I-Team: Attorney General Steve Marshall addresses Alabama expungement law

Our I-Team investigation revealed capital murder charges against Demorris Lauderdale are permanently on his record, even though the state has dropped the charges.

Posted: May 7, 2019 4:37 PM
Updated: May 7, 2019 5:17 PM

The WAAY 31 I-Team is taking questions about Alabama's expungement laws to Attorney General Steve Marshall. 

Our investigation revealed capital murder charges against Demorris Lauderdale are permanently on his record, even though the state has dropped the charges. That's because the law says you must be acquitted of a violent crime for it to be removed from your record.

Right now, legal researchers are looking into the expungement law after our investigation caught the eye of a House of Representatives member, Andrew Sorrell. Now, it has the attention of the attorney general. 

"We would clearly be open to be able to examine our expungement law, you know, it's a very recent creation in Alabama," Marshall said.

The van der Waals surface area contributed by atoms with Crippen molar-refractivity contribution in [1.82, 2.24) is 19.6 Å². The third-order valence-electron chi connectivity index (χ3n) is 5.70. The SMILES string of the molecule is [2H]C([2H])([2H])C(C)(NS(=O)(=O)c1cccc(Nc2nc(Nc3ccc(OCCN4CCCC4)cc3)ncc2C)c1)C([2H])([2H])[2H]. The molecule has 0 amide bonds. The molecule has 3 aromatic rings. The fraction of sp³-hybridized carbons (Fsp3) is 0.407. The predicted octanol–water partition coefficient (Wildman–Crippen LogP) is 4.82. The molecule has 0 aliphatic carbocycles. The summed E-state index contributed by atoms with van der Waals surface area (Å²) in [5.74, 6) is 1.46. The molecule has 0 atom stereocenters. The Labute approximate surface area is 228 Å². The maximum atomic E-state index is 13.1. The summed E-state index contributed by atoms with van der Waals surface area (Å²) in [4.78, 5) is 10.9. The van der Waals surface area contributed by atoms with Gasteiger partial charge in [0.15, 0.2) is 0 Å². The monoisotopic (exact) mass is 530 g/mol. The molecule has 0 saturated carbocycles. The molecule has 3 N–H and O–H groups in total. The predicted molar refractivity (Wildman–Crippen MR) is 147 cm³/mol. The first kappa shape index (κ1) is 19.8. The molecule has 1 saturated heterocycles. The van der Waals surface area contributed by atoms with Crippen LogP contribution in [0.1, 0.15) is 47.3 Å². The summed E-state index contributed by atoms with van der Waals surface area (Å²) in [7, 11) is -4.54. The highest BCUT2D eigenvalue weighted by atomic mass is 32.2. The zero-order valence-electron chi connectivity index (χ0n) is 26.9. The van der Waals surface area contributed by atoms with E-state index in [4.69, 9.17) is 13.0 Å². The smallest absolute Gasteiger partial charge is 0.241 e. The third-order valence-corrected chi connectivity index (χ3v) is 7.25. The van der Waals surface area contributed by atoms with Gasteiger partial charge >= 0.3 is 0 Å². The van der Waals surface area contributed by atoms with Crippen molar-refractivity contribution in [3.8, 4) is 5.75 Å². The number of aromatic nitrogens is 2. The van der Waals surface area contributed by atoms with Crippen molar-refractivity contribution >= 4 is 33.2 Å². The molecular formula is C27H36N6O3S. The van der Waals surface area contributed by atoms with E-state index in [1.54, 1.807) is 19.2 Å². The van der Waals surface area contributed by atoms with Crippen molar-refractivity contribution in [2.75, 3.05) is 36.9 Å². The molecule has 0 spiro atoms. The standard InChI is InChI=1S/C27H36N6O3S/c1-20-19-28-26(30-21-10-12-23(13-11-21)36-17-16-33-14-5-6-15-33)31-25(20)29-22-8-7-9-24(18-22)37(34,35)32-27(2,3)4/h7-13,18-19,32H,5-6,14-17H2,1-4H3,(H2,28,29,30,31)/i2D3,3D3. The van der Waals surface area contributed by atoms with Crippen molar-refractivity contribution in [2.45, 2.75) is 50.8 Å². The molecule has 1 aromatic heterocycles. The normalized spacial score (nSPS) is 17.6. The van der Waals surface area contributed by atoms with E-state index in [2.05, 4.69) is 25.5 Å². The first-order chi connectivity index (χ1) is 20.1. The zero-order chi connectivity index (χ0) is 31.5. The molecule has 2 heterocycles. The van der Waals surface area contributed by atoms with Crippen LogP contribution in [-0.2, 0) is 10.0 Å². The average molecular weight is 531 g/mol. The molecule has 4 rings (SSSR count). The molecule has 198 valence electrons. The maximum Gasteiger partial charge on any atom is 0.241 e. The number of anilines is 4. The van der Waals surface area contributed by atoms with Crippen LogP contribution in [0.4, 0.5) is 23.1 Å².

It's a recent creation that some argue needs to be addressed. The Alabama expungement law was expanded in 2017. The addition allows for violent offenses, such as capital murder, to be expunged only when a person was found "Not guilty" at trial.

Demorris Lauderdale never had a trial after Huntsville police charged him with capital murder for the death of 19-year-old Austin Rich in March. Lauderdale's attorney presented surveillance pictures that showed his client was hundreds of miles away in Georgia near the time of the murder.

Even though the charges were dismissed due to a lack of probable cause, state law forces the charge and arrest to permanently be on his record.

"This situation may draw a light to a situation in which the statute could be amended, and we look forward to working with the legislature on that," Marshall said. 

That work is already underway. Shoals representative Andrew Sorrell says he believes a change needs to be made.

On Tuesday, Representative Sorrell said the Legislative Services Agency, which provides non-partisan professional services support to the legislature, is looking into the law. If the research illustrates there is a problem, he is open to proposing a bill.

The legislative session is more than halfway through. Representative Sorrell says the chances of a bill making it through this year are slim. Any change would likely come next session.

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